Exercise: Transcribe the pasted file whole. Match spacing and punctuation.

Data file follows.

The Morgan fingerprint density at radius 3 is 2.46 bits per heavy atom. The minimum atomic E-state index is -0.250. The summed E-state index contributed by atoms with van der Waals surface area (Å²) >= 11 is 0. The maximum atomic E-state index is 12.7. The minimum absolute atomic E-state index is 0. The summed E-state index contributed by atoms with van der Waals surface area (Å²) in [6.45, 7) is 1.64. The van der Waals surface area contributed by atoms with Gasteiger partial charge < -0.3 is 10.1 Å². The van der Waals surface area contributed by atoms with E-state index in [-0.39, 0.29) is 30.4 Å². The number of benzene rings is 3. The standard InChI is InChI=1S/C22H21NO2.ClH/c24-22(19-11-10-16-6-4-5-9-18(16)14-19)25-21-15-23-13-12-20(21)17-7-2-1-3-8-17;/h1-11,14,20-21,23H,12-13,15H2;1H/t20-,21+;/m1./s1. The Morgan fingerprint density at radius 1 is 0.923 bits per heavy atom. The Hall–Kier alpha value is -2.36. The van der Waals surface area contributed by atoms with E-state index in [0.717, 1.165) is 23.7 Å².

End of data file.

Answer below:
The Morgan fingerprint density at radius 3 is 2.46 bits per heavy atom. The minimum atomic E-state index is -0.250. The summed E-state index contributed by atoms with van der Waals surface area (Å²) >= 11 is 0. The maximum atomic E-state index is 12.7. The minimum absolute atomic E-state index is 0. The summed E-state index contributed by atoms with van der Waals surface area (Å²) in [6.45, 7) is 1.64. The van der Waals surface area contributed by atoms with Gasteiger partial charge < -0.3 is 10.1 Å². The van der Waals surface area contributed by atoms with E-state index in [-0.39, 0.29) is 30.4 Å². The number of benzene rings is 3. The standard InChI is InChI=1S/C22H21NO2.ClH/c24-22(19-11-10-16-6-4-5-9-18(16)14-19)25-21-15-23-13-12-20(21)17-7-2-1-3-8-17;/h1-11,14,20-21,23H,12-13,15H2;1H/t20-,21+;/m1./s1. The Morgan fingerprint density at radius 1 is 0.923 bits per heavy atom. The Hall–Kier alpha value is -2.36. The van der Waals surface area contributed by atoms with E-state index in [0.717, 1.165) is 23.7 Å².